Easton will receive a $5,000 state grant to help restore, maintain and preserve the historic value of four town-owned cemeteries.

“Graveyards are historical artifacts, and for many of the people buried in them, they are the last tangible evidence of their existence,” said Frank Pagliaro, a member of the town’s Cemetery Committee that successfully applied for the state grant. “We tend to think of the cemeteries and the stones in them as permanent, but like any old thing they need constant attention.”

Pagliaro said the money is needed to properly maintain the cemeteries, including clearing weeds, briars, and bushes; mowing the ground’s lawns; repairing the ground’s fences and walls and straightening, fixing and refreshing headstones.

Easton was among 41 other cities and towns to receive the grant money under the state’s Neglected Cemetery Account Grant Program administered by the Connecticut Office of Policy and Management.

The Cemetery Committee’s charge is to “restore, maintain and preserve the historic value” of the four town-owned graveyards in order to ensure that even after a cemeteries that have not seen burials for decade will not be neglected. The committee is responsible for the Gilbertown, Center Street, Lyon, and Den (or Wheeler/Baldwin) cemeteries. The grant money will not be used for cemeteries in Easton that are not town-owned, are active burial grounds or are run by private cemetery associations.

Gilbertown Cemetery tour. – Photo by Rick Falco

“Right now, despite a dozen years of excellent work by the Cemetery Committee and our volunteers, there are headstones we are in jeopardy of losing forever to the ravages of time, in particular several sandstone monuments that are delaminating, flaking, or spalling due to water penetration and freezing and thawing,” said Pagliaro. “Repairing them is very expensive, but without immediate attention, they will crumble away.”

First Selectman David Bindelglass said bringing state funding back to town is a high priority, especially for cemetery preservation, farms and other local projects.

“Easton citizens pay lots of money to the state in income tax, they expect to receive a portion of it back for the town’s needs,” Bindelglass said. “My philosophy is to take every opportunity we can to get some of that money back for anything that we need it for.”

Nanette DeWester, chair of the Cemetery Committee, was pleased to learn that the town will be receiving these grant funds to allow the committee to continue its important work preserving the historical value of these cemeteries.

“Easton’s cemeteries are an important part of the town’s history,” DeWester said. “The committee not only manages these sites but also creates opportunities to foster community engagement to appreciate these unique grounds that honor the lives of previous generations.”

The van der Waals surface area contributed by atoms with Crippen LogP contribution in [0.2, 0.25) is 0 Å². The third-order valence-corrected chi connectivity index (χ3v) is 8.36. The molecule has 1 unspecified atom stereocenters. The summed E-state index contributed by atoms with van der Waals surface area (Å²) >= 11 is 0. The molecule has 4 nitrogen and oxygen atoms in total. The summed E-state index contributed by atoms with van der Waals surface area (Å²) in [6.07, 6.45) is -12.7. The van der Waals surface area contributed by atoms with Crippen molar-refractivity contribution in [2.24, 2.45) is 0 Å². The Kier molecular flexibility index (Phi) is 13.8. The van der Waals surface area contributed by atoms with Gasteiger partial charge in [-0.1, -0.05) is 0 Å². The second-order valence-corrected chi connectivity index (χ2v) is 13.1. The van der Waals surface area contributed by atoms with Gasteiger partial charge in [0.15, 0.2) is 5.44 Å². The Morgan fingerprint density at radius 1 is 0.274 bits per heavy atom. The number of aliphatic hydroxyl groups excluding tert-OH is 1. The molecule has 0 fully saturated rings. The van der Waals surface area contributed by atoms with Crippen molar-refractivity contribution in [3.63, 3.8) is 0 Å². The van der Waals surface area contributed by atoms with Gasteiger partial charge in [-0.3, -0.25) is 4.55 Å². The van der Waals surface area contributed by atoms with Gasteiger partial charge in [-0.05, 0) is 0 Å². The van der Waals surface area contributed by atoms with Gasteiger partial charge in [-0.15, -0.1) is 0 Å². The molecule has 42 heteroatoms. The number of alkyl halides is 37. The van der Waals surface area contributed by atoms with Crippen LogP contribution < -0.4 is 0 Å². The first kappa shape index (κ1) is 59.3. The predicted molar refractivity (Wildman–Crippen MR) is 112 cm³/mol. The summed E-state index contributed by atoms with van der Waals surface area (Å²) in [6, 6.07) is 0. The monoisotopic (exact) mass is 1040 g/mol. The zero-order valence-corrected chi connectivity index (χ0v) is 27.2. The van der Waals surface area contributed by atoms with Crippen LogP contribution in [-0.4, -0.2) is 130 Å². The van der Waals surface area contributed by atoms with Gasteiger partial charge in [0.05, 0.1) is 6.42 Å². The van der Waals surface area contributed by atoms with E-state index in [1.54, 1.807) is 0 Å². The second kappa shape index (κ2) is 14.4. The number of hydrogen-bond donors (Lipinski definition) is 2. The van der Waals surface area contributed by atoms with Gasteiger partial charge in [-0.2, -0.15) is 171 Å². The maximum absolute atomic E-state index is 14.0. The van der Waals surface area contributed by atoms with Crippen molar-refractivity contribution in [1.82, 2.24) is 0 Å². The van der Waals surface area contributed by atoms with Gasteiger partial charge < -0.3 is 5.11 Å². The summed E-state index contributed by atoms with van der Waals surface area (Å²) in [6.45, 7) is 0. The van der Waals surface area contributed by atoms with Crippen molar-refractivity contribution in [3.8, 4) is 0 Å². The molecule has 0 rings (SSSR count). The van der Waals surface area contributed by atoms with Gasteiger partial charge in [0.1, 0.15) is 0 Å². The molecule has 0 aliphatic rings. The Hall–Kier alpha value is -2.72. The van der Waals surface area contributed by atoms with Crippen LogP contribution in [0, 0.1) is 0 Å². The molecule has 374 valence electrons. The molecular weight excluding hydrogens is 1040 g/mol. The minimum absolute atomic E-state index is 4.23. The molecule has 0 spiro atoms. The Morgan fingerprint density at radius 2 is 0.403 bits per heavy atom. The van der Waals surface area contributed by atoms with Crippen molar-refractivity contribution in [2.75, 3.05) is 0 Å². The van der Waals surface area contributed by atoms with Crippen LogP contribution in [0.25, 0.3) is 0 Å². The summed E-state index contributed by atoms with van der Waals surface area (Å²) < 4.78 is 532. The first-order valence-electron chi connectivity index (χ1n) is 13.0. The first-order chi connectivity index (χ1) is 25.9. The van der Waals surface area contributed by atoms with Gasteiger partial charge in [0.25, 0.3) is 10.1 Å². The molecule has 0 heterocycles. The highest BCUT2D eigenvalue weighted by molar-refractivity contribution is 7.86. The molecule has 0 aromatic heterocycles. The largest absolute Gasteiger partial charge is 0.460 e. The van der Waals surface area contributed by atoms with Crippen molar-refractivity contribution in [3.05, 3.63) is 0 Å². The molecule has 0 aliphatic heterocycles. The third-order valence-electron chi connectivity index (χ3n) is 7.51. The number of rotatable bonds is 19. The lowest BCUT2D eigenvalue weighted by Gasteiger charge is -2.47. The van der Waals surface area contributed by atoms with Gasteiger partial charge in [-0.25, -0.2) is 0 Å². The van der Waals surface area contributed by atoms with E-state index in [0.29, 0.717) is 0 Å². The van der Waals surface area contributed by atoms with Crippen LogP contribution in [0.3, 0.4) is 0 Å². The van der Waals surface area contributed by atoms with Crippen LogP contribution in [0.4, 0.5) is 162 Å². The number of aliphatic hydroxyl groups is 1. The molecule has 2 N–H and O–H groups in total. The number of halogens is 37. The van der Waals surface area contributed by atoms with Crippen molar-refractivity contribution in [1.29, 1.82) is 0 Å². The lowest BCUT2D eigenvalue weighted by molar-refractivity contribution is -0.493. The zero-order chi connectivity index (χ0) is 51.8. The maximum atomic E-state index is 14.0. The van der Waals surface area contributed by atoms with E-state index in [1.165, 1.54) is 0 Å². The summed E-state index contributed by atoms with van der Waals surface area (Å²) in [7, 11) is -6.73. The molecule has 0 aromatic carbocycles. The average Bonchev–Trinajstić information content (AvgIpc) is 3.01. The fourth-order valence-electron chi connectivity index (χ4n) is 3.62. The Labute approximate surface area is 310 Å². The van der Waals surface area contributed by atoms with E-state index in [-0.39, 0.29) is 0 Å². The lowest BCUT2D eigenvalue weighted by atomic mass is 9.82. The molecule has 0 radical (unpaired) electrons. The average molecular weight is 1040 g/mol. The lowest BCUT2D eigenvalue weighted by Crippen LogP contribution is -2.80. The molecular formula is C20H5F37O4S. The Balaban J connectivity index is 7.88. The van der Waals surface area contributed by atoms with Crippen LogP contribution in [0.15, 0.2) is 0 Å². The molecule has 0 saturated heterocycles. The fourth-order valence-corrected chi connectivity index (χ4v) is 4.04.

The Cemetery Committee hosts educational tours, collaborates with town organizations to share resources, offers volunteer workdays to learn hands-on preservation techniques and co-hosts the annual “Lady in White 5K” in October that celebrates Easton’s famous ghost and raises much-needed funding.

Lyon Cemetery tour. – Photo by Kaitlin Katzenback

State Rep. Anne Hughes, who represents Easton, Redding and Weston, believes Easton cemeteries will benefit from this preservation. Redding also received a state grant.

“I want to congratulate the Easton Cemetery Committee and Redding Historic Cemetery Committee for their due diligence in stewardship of our historic cemeteries and working with the Governor’s team to secure funding to help protect and restore these resting grounds,” Hughes said.

Pagliaro said the need for proper cemetery maintenance can sometimes be overlooked and, as a consequence, part of the committee’s role is to advocate for the funds and resources necessary to defray the cost of preserving and maintaining these historic sites.

“Town budgets can be tight, with most money going to services people depend on like education, police, fire, public works, etc.,” said Pagliaro. “The Easton Cemetery Committee serves a ‘clientele’ that can’t speak for itself and for whom most people don’t give much thought. Understandably we receive less funding than we need each year. This grant will help us care for the cemeteries in our charge.”

For more information about the Easton Cemetery Committee including how to get more involved, visit the town website.

The community is also encouraged to make donations. Every dollar helps to ensure that the cemeteries are properly maintained now and for future generations. To donate, contact Christine Calvert, Finance Director, Town of Easton, at ccalvert@eastonct.gov.

Editor’s note: See also Bruce Nelson’s recent History Corner column “Curating the Dead.”

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